Past in present

The uniqueness and charm of Dalat is largely down to its old french architecture.

By Tran Vo on December 14,2017 11:34 AM

Past in present

Photos: Thanh Van

It was fascinating to stroll through trails in the pine forest and among flower and fruit gardens at sunrise and sunset, watching the old villas and natural surroundings and gaining a sense of complete relaxation.

I woke up early to the cool climate of the city of Dalat after sleeping well on the night bus from HCMC. Dalat welcomed the new day and us travellers with its beautiful ambience, as the first rays of sunlight shone over misty pine forests and brightened the hills and valleys.

I felt quite excited when our group was picked up by old motor cars, as part of our journey was to explore Dalat’s heritage over the last hundred years or so. The old cars made their way slowly through the streets of the city, where I saw modern Dalat with new buildings and houses and old Dalat with French colonial villas and architecture. I began to wonder how Dalat really looked a century or more ago.

Past in present

In 1893, Dr. Alexandre Yersin founded Dalat on the Langbian Plateau after falling in love with the poetic land. He convinced the then Governor General of French Indochina, Paul Doumer, to establish a leisure spot for the French in Indochina and his request was approved. In 1899, the Governor General made a decision to establish Dong Nai Thuong province and two leisure spots on Langbian Plateau, with Dalat at its heart. Famous French architects such as Heabra, Moncet and Lagiquet designed the retreat, and the glory days for French colonial architecture in the city followed, between 1930 and 1945, when many French headed there to work and live. They came from many different regions of France and built their houses in an architectural style resembling their hometowns.

Past in present


Called ‘A Miniature Paris of Vietnam’, Dalat possesses a unique French architectural heritage, with over 1,500 ancient villas and residences with diverse French architecture, from the north, central and south of France. Villas were often designed with two storeys based on the style and ideas of their owners, so are rarely duplicated. Roofs and chimneys all differ and leave an impressive of being in the French countryside. The charm of the old villas is also reflected in the sophisticated and luxurious interiors, which were created based on the taste of their owners, who were mostly from the middle class or French officials. Much of the French architecture has appeared on the International Union of Architects’ list of 1,000 unique architectural works in the world from the 20th century, such as the Dalat Education College (Lycee Yersin), Dalat Railway Station, the Palace Hotel, and villas along Tran Hung Dao and Le Lai Streets.

One architectural work in Dalat I love to visit is Da Lat Railway Station, designed in 1932 by French architects Moncet and Reveron and opened in 1938. The original    locomotive remains on display, and a trip to Trai Mat, seven kilometres away, is open to tourists.

We spent a full day taking in the old villas along Le Lai Street (now renovated and known as Ana Mandara Dalat Villas Resort & Spa). The area is located among pine forests and flower gardens and was the residence of Jean Oneil, a Colonel in the French Army. Every villa in Dalat, it seems, comes with a story.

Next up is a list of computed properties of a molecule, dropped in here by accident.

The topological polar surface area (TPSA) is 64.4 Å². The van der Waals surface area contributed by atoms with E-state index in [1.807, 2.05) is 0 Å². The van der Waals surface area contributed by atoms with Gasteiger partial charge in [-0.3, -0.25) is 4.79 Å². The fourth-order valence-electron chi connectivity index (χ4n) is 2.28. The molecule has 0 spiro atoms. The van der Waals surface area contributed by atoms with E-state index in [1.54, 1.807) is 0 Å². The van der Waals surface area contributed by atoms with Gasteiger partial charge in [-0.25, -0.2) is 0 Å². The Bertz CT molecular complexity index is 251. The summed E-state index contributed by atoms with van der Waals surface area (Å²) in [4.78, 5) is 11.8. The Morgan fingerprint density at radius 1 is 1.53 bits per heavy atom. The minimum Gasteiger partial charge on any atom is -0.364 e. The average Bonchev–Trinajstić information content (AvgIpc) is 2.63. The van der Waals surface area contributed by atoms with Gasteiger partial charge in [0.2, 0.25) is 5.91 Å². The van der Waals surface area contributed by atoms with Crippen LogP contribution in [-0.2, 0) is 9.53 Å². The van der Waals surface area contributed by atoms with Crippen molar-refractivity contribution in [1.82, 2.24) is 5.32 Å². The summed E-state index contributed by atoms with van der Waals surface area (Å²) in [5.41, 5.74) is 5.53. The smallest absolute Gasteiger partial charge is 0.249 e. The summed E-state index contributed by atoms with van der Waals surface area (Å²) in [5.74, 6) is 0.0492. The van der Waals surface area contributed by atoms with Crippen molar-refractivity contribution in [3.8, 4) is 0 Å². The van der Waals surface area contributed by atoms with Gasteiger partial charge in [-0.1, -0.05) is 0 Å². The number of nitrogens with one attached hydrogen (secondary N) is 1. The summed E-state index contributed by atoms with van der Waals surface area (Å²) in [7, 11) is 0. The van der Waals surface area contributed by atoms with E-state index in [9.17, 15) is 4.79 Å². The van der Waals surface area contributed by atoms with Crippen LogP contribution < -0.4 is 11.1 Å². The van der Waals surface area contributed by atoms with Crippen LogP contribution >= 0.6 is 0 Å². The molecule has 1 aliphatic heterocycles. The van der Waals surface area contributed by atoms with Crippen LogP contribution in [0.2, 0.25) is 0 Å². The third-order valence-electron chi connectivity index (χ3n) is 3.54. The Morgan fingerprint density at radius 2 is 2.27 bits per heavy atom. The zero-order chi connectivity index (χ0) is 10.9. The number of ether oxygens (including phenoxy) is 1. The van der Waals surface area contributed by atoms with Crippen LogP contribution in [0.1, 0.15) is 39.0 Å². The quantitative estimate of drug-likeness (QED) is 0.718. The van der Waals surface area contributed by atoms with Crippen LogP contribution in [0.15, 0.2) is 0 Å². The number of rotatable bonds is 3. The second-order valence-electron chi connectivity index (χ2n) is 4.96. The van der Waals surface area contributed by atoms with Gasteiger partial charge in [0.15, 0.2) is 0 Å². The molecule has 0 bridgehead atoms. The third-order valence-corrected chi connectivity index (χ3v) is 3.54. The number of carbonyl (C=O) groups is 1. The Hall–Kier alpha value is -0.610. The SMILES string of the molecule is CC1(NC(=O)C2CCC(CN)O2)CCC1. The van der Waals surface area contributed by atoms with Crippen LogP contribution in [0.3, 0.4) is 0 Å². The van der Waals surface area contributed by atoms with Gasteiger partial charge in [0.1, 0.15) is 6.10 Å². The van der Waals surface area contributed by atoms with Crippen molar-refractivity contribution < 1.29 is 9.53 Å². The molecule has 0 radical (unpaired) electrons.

After retiring in 1920, Jean Oneil chose the Cam Ly area in the north of Dalat to build a plantation and a dam to provide water to his residence. He invited French architects to design all of the residence. Fifteen villas were then built in the area from 1929 to 1938, owned by the Colonel and his relatives and friends living and working in Saigon and elsewhere in Indochina at the time.

The architectural style of most of the villas in the area is from the southeast region of France, Colonel Oneil’s homeland. The designs included certain changes to make them suitable for the terrain and climate as well as the owner’s taste.

It all gave me a sense of staying in an ancient French village, with the space reflecting memories of a golden past. Under the shade of huge pine trees, the villas reveal their old beauty, with classic yellow paint and mossy stone walls and tiled roofs, old cars in the garages, doors and windows in the shape of beautiful arches, chimneys, big wood fireplaces in the living rooms, and a lot of antique furniture and items such as telephones, clocks, ceiling fans, and gramophones.

I was really impressed by Villa No. 26, called ‘Peaceful House’, because its original owner placed a plaque with the word ‘Pax’ (Latin for peaceful) above the archway of the front door. The owner was a cheese manufacturer with a shop just opposite, which is now surrounded by mossy stone walls and creeping vines.

Past in present

It was fascinating to stroll through trails in the pine forest and among flower and fruit gardens at sunrise and sunset, watching the old villas and natural surroundings and gaining a sense of complete relaxation. Our group had a warm evening in the luxurious living room of an old villa, accompanied by great French cuisine and wine.

Dalat has, of course, changed a great deal since it was first established more than a century ago but its preserved architectural heritages are always a major attraction for visitors.

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